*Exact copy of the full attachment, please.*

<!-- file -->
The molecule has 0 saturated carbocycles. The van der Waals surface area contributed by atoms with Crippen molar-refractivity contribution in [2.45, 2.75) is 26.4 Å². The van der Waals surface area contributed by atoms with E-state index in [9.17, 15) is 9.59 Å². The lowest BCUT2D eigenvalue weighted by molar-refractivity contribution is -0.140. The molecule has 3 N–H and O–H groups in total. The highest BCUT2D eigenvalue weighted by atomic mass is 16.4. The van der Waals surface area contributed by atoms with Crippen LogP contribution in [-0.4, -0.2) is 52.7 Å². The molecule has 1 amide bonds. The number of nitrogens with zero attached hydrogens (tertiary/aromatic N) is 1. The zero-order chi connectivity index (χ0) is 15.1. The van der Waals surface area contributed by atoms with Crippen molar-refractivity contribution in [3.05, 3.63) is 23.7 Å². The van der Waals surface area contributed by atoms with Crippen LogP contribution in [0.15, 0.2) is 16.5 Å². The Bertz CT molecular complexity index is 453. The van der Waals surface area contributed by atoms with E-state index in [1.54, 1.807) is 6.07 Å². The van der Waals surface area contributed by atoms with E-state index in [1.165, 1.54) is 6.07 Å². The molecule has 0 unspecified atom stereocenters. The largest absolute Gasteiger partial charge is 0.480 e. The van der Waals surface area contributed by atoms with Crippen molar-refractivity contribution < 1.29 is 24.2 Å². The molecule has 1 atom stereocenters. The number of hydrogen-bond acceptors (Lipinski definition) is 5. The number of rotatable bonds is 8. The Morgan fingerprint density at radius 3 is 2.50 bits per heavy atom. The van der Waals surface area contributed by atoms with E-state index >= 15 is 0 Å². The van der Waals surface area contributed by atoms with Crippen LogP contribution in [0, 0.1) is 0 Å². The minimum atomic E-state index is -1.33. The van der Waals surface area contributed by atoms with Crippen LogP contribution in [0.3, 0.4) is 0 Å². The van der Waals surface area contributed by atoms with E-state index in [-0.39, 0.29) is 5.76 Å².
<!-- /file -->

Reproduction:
The molecule has 0 saturated carbocycles. The van der Waals surface area contributed by atoms with Crippen molar-refractivity contribution in [2.45, 2.75) is 26.4 Å². The van der Waals surface area contributed by atoms with E-state index in [9.17, 15) is 9.59 Å². The lowest BCUT2D eigenvalue weighted by molar-refractivity contribution is -0.140. The molecule has 3 N–H and O–H groups in total. The highest BCUT2D eigenvalue weighted by atomic mass is 16.4. The van der Waals surface area contributed by atoms with Crippen LogP contribution in [-0.4, -0.2) is 52.7 Å². The molecule has 1 amide bonds. The number of nitrogens with zero attached hydrogens (tertiary/aromatic N) is 1. The zero-order chi connectivity index (χ0) is 15.1. The van der Waals surface area contributed by atoms with Crippen molar-refractivity contribution in [3.05, 3.63) is 23.7 Å². The van der Waals surface area contributed by atoms with Crippen LogP contribution in [0.15, 0.2) is 16.5 Å². The Bertz CT molecular complexity index is 453. The van der Waals surface area contributed by atoms with E-state index in [1.54, 1.807) is 6.07 Å². The van der Waals surface area contributed by atoms with E-state index in [1.165, 1.54) is 6.07 Å². The molecule has 0 unspecified atom stereocenters. The largest absolute Gasteiger partial charge is 0.480 e. The van der Waals surface area contributed by atoms with Crippen molar-refractivity contribution < 1.29 is 24.2 Å². The molecule has 1 atom stereocenters. The number of hydrogen-bond acceptors (Lipinski definition) is 5. The number of rotatable bonds is 8. The Morgan fingerprint density at radius 3 is 2.50 bits per heavy atom. The van der Waals surface area contributed by atoms with E-state index >= 15 is 0 Å². The van der Waals surface area contributed by atoms with Crippen LogP contribution in [0, 0.1) is 0 Å². The minimum atomic E-state index is -1.33. The van der Waals surface area contributed by atoms with Crippen LogP contribution in [0.3, 0.4) is 0 Å². The van der Waals surface area contributed by atoms with E-state index in [-0.39, 0.29) is 5.76 Å².